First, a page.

Total And Net Imports Have Dropped Under Obama. From “In fact, the percentage of oil the U.S. imports — both total imports and net imports (after exports are subtracted) — have fallen each year under Obama. Total imports have dropped from 66.2 percent in 2008 to 60.3 percent in 2011, while net imports have declined from 57 percent in 2008 to 45.1 percent in 2011 — the lowest since 1995.” [, 3/16/12]

Crossroads Relies On Slippery Sourcing

The ad’s statement that “His own administration admits production’s down where Obama’s in charge” is accompanied by on-screen text that says “Oil production fell by 14 percent…on federal lands and waters,” citing an article from Greenwire on March 14, 2012.

Greenwire Specifies That 14 Percent Decrease Referred To 2011 Alone. According to Greenwire: “Oil production fell by 14 percent in fiscal 2011 below the previous year on federal lands and waters, according to statistics provided last month by the Interior Department.” [Greenwire via, 3/15/12] Oil Production On Federal Land Increased By 15 Percent In 2010. According to “[P]roduction on federal lands fell by 14 percent in fiscal year 2011 (after a 15 percent increase the year before). But overall, oil production on federal lands saw an increase of 1 percent during the last five fiscal years.” [, 4/3/12]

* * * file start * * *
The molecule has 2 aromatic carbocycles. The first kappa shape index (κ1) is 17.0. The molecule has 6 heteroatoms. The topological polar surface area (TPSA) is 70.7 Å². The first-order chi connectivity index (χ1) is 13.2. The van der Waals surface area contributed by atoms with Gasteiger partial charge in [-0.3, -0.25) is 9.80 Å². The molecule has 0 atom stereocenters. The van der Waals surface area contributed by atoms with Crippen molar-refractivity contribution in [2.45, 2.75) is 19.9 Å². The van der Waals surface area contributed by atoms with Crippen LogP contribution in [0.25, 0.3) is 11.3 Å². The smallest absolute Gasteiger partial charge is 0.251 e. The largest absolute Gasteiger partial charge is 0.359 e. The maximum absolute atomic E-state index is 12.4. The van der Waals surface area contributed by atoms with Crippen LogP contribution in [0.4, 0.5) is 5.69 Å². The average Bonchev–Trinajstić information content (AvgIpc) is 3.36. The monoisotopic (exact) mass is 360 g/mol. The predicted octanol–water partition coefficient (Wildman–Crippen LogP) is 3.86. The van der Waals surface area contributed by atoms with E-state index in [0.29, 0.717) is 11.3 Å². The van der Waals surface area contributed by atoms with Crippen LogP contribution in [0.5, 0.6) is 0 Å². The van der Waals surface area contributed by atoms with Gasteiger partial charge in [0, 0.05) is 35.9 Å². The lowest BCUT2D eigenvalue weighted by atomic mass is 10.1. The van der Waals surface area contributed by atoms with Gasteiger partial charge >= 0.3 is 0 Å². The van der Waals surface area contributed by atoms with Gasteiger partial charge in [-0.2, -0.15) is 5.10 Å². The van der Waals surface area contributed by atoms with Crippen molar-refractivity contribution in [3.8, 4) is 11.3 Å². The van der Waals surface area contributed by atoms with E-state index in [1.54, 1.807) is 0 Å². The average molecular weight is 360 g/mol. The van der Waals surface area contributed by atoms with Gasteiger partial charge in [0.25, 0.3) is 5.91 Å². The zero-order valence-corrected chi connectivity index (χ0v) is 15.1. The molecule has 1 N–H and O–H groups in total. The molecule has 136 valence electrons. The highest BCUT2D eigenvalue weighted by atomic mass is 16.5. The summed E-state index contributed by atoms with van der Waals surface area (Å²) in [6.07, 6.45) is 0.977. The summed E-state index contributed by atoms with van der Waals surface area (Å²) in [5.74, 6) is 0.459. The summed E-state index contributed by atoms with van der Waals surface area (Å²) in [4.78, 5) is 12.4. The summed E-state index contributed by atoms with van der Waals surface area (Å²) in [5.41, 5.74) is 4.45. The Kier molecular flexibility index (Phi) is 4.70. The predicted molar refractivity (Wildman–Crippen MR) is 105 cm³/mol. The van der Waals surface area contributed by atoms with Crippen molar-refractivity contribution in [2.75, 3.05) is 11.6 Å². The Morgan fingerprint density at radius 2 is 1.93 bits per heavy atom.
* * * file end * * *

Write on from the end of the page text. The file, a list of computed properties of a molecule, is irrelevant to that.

[OBAMA TV AD:] “Under President Obama, domestic oil production is at an eight-year high.” [NARRATOR:] Oh really? His own administration admits production’s down where Obama’s in charge. The real story: [NBC’S DAVID GREGORY:] “A lot of these increases in production went back to Bush-era decisions, and most of them, of course, are on private land. So you’re taking credit for this boost in exploration, which is not really fair.” [NARRATOR:] Taking credit for others’ hard work: typical Washington. No matter how Obama spins it, gas costs too much. Tell Obama: Stop blaming others. Work to pass better energy policies. [Crossroads GPS via, 4/10/12]